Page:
While freedom of religion or belief does not necessarily conflict with either LGBTQ+ issues or the rights of women and girls to reproductive health, it would be wrong to give the impression of putting rights in a hierarchy. I am pleased that in the Bill Committee, the technical issues around how the statutory basis would work and the flexibility and responsiveness of the Government to appoint the special envoy were addressed and ironed out, cross party.

In recent weeks, a representative for humanitarian affairs was appointed in the Occupied Palestinian Territories; that demonstrates how important these roles are. I am sure that the House will continue debating and scrutinising freedom of religion or belief on many occasions. I welcome comments from the hon. Member and the Minister on any of the issues as we conclude the debate. We will not divide the House on the Bill.

Photo of Anne-Marie Trevelyan Anne-Marie Trevelyan Minister of State (Foreign, Commonwealth and Development Office) 11:58, 17 Mai 2024

I am really grateful to my hon. Friend Fiona Bruce for promoting the Bill, which the Government are pleased to support. It is a pleasure to set out today why the Bill is so important in cementing and supporting our long-standing commitment to freedom of religion or belief—FORB, as it is known for short. I thank hon. Members who have contributed to this debate, and indeed to so many before.

The shadow Minister, Catherine West, mentioned Jim Shannon; he found me yesterday to give me his apologies for not being here today. She is right that we all miss his voice in this important debate.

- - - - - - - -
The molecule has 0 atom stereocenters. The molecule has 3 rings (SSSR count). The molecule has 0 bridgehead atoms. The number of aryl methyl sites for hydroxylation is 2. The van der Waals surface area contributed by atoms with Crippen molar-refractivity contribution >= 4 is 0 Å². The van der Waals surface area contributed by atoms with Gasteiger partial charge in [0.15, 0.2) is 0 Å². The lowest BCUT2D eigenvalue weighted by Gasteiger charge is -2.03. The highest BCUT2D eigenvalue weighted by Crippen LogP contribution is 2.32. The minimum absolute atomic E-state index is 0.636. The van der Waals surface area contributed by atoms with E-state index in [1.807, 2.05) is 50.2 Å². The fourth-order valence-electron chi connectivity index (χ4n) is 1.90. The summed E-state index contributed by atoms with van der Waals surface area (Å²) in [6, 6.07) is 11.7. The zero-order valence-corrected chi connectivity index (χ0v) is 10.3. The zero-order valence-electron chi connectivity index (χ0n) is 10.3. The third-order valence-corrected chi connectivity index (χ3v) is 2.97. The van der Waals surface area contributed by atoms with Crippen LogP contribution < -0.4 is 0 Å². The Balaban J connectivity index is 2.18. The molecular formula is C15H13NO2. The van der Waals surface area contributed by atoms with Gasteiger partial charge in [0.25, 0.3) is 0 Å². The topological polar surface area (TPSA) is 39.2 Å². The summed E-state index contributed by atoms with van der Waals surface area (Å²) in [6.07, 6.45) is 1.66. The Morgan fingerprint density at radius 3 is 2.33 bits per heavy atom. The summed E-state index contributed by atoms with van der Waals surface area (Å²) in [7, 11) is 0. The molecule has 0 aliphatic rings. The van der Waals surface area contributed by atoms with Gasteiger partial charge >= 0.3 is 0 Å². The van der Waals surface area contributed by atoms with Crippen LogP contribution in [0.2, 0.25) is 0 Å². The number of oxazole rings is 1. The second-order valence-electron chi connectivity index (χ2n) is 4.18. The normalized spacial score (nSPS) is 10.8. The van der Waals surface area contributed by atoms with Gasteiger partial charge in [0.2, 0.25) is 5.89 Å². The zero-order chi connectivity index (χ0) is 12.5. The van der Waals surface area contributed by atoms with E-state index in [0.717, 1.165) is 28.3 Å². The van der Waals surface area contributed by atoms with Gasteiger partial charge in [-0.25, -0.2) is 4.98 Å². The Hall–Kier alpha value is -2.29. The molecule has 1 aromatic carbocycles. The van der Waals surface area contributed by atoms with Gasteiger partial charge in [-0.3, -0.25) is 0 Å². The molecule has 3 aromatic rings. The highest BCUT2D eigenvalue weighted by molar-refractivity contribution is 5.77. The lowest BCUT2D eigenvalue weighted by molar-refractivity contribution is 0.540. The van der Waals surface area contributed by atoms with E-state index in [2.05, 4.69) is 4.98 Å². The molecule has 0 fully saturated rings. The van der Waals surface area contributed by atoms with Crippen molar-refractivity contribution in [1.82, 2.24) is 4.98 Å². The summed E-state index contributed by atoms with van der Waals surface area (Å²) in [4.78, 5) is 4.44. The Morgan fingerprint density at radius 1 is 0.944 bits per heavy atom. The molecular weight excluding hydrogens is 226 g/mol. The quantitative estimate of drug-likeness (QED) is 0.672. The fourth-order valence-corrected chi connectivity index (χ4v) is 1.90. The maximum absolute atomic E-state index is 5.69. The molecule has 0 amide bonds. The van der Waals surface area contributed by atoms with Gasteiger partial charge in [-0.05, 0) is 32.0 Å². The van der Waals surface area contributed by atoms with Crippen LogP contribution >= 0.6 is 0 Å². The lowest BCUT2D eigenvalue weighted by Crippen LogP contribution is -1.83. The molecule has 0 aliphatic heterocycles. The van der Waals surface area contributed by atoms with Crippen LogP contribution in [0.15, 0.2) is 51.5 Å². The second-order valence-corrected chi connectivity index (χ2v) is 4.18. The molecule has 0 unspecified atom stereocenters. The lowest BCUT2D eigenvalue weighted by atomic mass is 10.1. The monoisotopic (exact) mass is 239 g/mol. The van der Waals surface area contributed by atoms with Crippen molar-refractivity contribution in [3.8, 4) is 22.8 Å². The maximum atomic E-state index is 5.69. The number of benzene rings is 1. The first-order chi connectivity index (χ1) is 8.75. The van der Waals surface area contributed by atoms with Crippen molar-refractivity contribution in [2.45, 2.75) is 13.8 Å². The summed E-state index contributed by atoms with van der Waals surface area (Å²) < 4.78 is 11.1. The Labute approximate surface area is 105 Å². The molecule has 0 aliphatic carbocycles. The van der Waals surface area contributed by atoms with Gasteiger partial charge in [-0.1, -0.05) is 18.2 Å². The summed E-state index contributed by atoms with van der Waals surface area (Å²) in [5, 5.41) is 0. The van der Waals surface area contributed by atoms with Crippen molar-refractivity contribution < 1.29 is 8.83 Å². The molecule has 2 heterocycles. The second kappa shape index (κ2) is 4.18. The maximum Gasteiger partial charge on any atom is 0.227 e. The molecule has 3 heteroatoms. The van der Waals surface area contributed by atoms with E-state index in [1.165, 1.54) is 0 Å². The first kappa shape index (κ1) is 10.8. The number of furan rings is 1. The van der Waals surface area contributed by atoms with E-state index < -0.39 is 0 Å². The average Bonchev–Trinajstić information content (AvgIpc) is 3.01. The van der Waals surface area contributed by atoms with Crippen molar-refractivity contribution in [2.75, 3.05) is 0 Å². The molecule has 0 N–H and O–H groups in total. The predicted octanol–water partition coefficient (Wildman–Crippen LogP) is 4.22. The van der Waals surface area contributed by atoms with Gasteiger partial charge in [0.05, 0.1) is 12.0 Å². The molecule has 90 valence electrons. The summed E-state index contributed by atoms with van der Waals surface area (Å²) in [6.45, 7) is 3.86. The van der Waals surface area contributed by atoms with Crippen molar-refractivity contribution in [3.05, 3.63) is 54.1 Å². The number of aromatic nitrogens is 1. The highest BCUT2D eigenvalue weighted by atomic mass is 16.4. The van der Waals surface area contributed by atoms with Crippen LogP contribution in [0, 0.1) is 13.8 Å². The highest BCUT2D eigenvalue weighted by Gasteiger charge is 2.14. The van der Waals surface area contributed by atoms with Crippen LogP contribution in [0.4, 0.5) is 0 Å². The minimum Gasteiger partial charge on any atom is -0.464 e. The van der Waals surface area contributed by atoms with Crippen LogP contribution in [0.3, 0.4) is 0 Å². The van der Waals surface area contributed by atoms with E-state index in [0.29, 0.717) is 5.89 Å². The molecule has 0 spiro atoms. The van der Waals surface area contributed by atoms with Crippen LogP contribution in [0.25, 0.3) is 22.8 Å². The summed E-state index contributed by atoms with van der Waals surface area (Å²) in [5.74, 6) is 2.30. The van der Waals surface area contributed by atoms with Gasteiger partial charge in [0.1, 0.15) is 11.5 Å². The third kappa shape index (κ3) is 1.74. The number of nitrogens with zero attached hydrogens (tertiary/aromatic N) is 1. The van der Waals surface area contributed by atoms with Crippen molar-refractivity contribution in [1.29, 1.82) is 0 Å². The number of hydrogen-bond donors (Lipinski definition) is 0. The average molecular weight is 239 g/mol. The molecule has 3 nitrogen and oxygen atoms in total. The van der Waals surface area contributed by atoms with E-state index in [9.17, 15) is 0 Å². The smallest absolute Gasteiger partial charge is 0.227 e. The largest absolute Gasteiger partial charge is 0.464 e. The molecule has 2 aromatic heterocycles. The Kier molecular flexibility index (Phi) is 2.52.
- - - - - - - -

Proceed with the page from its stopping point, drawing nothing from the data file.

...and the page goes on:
As my hon. Friend the Member for Congleton set out, the Bill will make the role of the special envoy for freedom of religion or belief statutory. Establishing the role permanently and in perpetuity was a recommendation in the Bishop of Truro’s 2019 independent review of the work of the then Foreign and Commonwealth Office on freedom of religion or belief, and the implementation of that recommendation was a manifesto commitment for the Conservatives in 2019.

This Bill will ensure that the special envoy has clearly defined duties, that they will report to the Prime Minister on their work and that a Minister of the Crown must provide resources for the special envoy to carry out their functions. It reinforces the Government’s long-standing commitment to FORB for all, which will support us in continuing to embed freedom of religion or belief within the Foreign, Commonwealth and Development Office. Perhaps most significantly, it will ensure that the positive work being undertaken by today’s special envoy in this human rights priority area will be continued by future role holders.

I pay tribute to my hon. Friend the Member for Congleton, the current special envoy, for all the work she does to promote and protect FORB globally. She recently concluded her second term as chair of the International Religious Freedom or Belief Alliance. This was the first time in the organisation’s history that a chair was requested to serve a second term, which is testament to her dedication to the role.